The Republic of Korea (ROK) will test the Democratic People’s Republic of Korea’s (DPRK) current charm offensive on October 1st when the ROK holds a military parade in Seoul to mark the 65th anniversary of the founding of their armed forces. Around 11,000 ROK troops and various military vehicles will roll through Seoul during the event (past versions looking vaguely like a DPRK military parade), but the biggest draw of the performance will be a public showing of the domestically-designed Hyunmoo-3c (Hyeonmu, 현무) cruise missile.
The Hyunmoo-3c carries a 500 kg conventional warhead and possesses a range of 1,500 km. It is designed specifically for countering DPRK threats beyond the front lines of the DMZ, including DPRK ballistic missile launching capabilities and nuclear sites (though Beijing also falls within the 1,500 km rage). Its public showing, and the celebration itself, with be a litmus test of relations between the North and South.
Recent weeks have seen a thawing of ROK and DPRK relations, as the two sides reestablished their military hotline, agreed to reopen the cooperatively-run Kaesong Industrial Complex, and potential renewed family reunions at the DPRK’s Diamond Mountain resort. The DPRK has sought reverse diplomatic damage done during a complete shutdown of Kaesong and a severing of relations with the ROK earlier in the year. The DPRK’s Kaesong gambit won nothing for their nation diplomatically and its closing proved too economically damaging to persist.
However, the DPRK excels at bipolar diplomacy, cozy-ing up to enemies one month and threatening nuclear annihilation the next. The nation’s most recent tantrums fell on deaf ears, but their diplomacy continually changes tack between charm and diatribes. The October 1st ROK Armed Forces Parade and public Hyunmoo-3 showing will gauge how much leeway the DPRK is affording the ROK. Should little rhetoric emerge from the DPRK during the event, it will be an indicator of the DPRK’s Kaesong needs and their current desire to maintain cooperation.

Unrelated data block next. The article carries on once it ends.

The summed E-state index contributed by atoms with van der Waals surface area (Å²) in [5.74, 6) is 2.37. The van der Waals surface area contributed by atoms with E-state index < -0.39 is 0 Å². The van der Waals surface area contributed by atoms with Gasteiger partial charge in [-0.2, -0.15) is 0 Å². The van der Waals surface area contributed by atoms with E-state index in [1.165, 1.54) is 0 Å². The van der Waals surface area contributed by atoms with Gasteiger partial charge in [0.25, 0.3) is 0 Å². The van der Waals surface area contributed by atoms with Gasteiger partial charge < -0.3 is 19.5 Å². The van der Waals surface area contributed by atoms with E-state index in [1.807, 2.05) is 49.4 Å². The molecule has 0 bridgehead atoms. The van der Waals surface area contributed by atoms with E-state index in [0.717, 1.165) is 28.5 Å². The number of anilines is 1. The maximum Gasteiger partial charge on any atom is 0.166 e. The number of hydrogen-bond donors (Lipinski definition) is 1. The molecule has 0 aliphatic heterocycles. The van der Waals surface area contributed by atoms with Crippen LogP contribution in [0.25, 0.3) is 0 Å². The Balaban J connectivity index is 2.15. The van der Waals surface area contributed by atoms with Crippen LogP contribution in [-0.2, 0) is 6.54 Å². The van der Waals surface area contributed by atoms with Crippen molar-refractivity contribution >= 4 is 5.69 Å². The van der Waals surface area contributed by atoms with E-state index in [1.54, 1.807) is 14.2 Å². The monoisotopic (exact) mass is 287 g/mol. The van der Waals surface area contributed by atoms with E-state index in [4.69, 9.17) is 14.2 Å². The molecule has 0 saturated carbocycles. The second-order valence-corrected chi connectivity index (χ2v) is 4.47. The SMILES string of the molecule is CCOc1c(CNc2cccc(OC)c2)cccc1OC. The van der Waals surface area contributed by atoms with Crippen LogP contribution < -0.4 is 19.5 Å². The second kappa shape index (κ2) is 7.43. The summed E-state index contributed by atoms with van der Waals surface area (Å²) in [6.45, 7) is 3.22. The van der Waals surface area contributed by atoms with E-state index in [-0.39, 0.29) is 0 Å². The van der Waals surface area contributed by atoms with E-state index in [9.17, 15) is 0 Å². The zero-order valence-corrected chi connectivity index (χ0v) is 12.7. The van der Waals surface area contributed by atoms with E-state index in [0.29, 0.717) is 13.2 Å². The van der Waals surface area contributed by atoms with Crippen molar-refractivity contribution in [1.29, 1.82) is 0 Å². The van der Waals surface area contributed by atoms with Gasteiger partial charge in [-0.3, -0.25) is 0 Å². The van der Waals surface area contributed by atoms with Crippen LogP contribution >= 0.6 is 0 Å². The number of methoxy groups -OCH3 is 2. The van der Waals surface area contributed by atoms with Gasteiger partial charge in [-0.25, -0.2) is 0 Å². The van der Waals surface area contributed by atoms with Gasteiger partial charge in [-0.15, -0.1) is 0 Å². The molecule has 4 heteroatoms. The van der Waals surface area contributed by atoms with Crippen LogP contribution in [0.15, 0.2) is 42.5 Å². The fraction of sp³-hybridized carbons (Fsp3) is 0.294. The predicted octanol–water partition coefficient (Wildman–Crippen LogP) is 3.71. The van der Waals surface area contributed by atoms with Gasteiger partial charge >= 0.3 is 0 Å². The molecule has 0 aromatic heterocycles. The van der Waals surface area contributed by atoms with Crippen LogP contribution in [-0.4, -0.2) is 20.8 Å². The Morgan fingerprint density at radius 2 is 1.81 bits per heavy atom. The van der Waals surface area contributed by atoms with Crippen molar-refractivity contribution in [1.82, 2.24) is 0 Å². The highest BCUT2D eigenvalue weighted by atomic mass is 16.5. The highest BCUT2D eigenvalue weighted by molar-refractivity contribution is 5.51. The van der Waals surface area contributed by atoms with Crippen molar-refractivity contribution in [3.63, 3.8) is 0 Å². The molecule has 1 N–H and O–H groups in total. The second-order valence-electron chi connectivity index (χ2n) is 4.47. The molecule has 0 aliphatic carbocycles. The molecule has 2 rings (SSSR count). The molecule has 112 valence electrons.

From the ROK perspective, the Hyunmoo-3 parading through Seoul demonstrates President Geun-Hye’s strategy of engagement, cooperation, and trust-building, backed by strength of arms. The ROK has publicly indicated a toned-down event in attempts to preserve current DPRK/ROK relations, while at the same time deciding to parade the Hyunmoo-3c in potential response to images from late August showing the restart of the DPRK’s Yongbyon reactor. This is the ROK’s and President Park’s own version of bipolar diplomacy, something akin to speaking softy and carrying a big stick.
The ROK has occasionally allowed DPRK transgressions to slide in the overall scheme of progress between the two nations, and seems to be more apt to do so from it’s current position of strength. The DPRK rarely wastes such an opportunity to denounce its Southern kin, but warming relations sees the DPRK increasingly silent on “transgressions” that used to inspire vehement soapbox tirades. A silent DPRK during ROK military festivities this October would indicate that their current charm offensive will likely continue into the near future, and will be a key indicator of just how much the DPRK wants a cooperative South Korea.
Craig was born & raised in the United States, having recently returned there after over five years in Asia. He is currently pursuing further education in the realms of East Asian Studies and Politics. Craig is an avid fan of the political, economic, and military machinations occurring throughout the Asian continent and how those turning gears affect the rest of the world. He's currently covering both North and South Korea for Asia Security Watch, enjoying shedding light on to this far-too-often ignored slice of Asia.
Craig Scanlan has 82 post(s) on Asia Security Watch